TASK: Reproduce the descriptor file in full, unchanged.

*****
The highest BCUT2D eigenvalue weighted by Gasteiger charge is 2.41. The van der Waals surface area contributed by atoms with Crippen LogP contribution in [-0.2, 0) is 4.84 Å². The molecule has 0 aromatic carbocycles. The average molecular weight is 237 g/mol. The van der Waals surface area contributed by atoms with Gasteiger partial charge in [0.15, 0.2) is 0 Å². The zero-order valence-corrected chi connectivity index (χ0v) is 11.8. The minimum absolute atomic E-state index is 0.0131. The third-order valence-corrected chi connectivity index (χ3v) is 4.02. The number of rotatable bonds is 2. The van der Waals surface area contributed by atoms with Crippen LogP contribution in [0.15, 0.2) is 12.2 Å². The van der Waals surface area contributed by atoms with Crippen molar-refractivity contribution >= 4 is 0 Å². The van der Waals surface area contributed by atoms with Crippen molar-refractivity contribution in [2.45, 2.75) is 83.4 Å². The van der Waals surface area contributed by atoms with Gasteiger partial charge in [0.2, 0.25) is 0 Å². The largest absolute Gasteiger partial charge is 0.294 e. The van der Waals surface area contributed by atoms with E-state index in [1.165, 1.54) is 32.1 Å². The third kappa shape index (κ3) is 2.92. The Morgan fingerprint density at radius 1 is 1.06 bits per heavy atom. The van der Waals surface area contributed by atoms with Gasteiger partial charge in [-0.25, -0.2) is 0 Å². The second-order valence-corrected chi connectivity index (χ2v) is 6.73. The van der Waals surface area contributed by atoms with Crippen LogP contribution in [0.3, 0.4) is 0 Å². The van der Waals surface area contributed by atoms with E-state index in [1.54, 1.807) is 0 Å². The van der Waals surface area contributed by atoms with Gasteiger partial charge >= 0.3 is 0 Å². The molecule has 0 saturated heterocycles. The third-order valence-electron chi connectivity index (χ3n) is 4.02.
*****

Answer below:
The highest BCUT2D eigenvalue weighted by Gasteiger charge is 2.41. The van der Waals surface area contributed by atoms with Crippen LogP contribution in [-0.2, 0) is 4.84 Å². The molecule has 0 aromatic carbocycles. The average molecular weight is 237 g/mol. The van der Waals surface area contributed by atoms with Gasteiger partial charge in [0.15, 0.2) is 0 Å². The zero-order valence-corrected chi connectivity index (χ0v) is 11.8. The minimum absolute atomic E-state index is 0.0131. The third-order valence-corrected chi connectivity index (χ3v) is 4.02. The number of rotatable bonds is 2. The van der Waals surface area contributed by atoms with Crippen LogP contribution in [0.15, 0.2) is 12.2 Å². The van der Waals surface area contributed by atoms with Crippen molar-refractivity contribution >= 4 is 0 Å². The van der Waals surface area contributed by atoms with Crippen molar-refractivity contribution in [2.45, 2.75) is 83.4 Å². The van der Waals surface area contributed by atoms with Gasteiger partial charge in [0.2, 0.25) is 0 Å². The largest absolute Gasteiger partial charge is 0.294 e. The van der Waals surface area contributed by atoms with E-state index in [1.165, 1.54) is 32.1 Å². The third kappa shape index (κ3) is 2.92. The Morgan fingerprint density at radius 1 is 1.06 bits per heavy atom. The van der Waals surface area contributed by atoms with Gasteiger partial charge in [-0.25, -0.2) is 0 Å². The second-order valence-corrected chi connectivity index (χ2v) is 6.73. The van der Waals surface area contributed by atoms with Crippen LogP contribution in [0.3, 0.4) is 0 Å². The van der Waals surface area contributed by atoms with E-state index in [1.54, 1.807) is 0 Å². The van der Waals surface area contributed by atoms with Gasteiger partial charge >= 0.3 is 0 Å². The molecule has 0 saturated heterocycles. The third-order valence-electron chi connectivity index (χ3n) is 4.02.